British troops have withdrawn from central Basra to an airbase outside the southern Iraqi city.
Some 550 soldiers left Basra Palace to join 5,000 troops at the UK's Basra Airport base outside the city in an operation lasting more than 12 hours.
Prime Minister Gordon Brown insisted the withdrawal of British troops from the city was not a defeat.
Iraqi troops will take the place of British forces, which will have an "overwatch" role.
This will mean troops cannot go out unless requested by Iraqi authorities, but they will still train and mentor Iraqi security forces.
The PM told BBC Radio 4's Today programme the number of British troops in Iraq would remain roughly the same, and that they could "re-intervene" if necessary.
He promised they would continue to "discharge our duties to the Iraqi people and the international community".
The Ministry of Defence said UK forces would "retain security responsibility" for Basra until the full handover, and continue to train Iraqi troops.
The handover of Basra province is now due in the autumn.
British spokesman in Basra Major Mike Shearer said a bugler sounded the advance before the troops started to "extract" from the palace.
"There were no major incidents during the operation and all troops were back at the continuing operating base by midday today Iraqi time," he said.
Tom Newton-Dunn, defence editor with the Sun, the only British journalist to witness the pull-out, said the operation was an extraordinary sight:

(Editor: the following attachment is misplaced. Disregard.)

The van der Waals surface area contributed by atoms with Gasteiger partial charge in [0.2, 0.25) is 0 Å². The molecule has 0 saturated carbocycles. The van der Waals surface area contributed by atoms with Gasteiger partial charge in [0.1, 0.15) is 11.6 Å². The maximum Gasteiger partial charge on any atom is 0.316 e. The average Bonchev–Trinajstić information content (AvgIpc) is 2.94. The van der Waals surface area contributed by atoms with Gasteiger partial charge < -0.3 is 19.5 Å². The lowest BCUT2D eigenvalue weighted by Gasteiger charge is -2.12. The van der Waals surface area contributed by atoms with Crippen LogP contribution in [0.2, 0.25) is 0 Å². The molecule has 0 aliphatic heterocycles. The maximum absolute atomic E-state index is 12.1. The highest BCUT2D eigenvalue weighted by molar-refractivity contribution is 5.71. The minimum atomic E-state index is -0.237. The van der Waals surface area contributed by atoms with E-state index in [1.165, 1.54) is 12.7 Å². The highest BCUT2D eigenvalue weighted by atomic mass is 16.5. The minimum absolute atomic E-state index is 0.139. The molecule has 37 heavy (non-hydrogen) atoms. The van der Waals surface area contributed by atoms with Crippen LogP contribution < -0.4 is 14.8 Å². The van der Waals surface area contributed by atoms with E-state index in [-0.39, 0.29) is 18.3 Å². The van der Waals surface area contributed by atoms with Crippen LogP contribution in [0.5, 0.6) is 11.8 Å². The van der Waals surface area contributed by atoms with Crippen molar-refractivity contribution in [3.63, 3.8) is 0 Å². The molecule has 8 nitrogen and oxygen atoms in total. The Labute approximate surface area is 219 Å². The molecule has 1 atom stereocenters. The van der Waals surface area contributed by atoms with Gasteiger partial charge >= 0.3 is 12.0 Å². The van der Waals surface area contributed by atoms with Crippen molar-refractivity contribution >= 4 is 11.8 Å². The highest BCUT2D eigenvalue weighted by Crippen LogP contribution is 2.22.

"120 different armoured vehicles moved out of the palace in a column that ended up being some 8km long," he said.
"They left about midnight. It took them until about 11 o'clock this morning our time to get in the base, every single last man."
The head of Iraqi security forces in Basra province, Gen Mohan Tahir, said Iraqi troops were now in control of Basra Palace.
Watib Al-Amood of Basra's city council said the move from the palace to the airport was largely symbolic.
He said: "It is just five minutes' drive. If there is anything, any threat, inside the city it is just five minutes' drive from there to the city."
BBC News world affairs editor John Simpson said it was hard not to use the word "defeat" in connection with the withdrawal.
He said: "The fact is it isn't a defeat today, it was a defeat some years ago.
"It was a defeat when the British were too undermanned, too poorly resourced to be able to deal with these militias which have been fighting down there pretty much ever since.
"We have to say it could have been really much worse. There were people in the White House who said the British would be chased out by the Iraqis, firing and shooting at them as they went."
A poll for BBC Two's Newsnight programme suggests more than two-thirds of the British public think UK troops are losing the war in Iraq.
Some 52% of those questioned believed victory was impossible, and a further 17% thought British troops were losing but could eventually win.
Anti-war campaigner Reg Keys, whose son Tom died in Iraq in 2003, said: "I'm relieved and I dare say a lot of the families of those troops serving out there will be relieved that they're pulling back to a safer zone.
"And let's make this absolutely abundantly clear: It isn't a withdrawal, it's a strategic retreat, and they can no longer hold back the tide of insurgency in Iraq down round the Basra area."
BBC correspondent Richard Galpin in Baghdad said it was a "highly symbolic moment, marking the end of the Britain's physical military presence in any Iraqi city".
Over the past year British forces have handed over control of three southern Iraqi provinces, with only Basra province remaining under their control.
The security situation in the city will be watched closely, as there are concerns rival Shia factions could vie for control.
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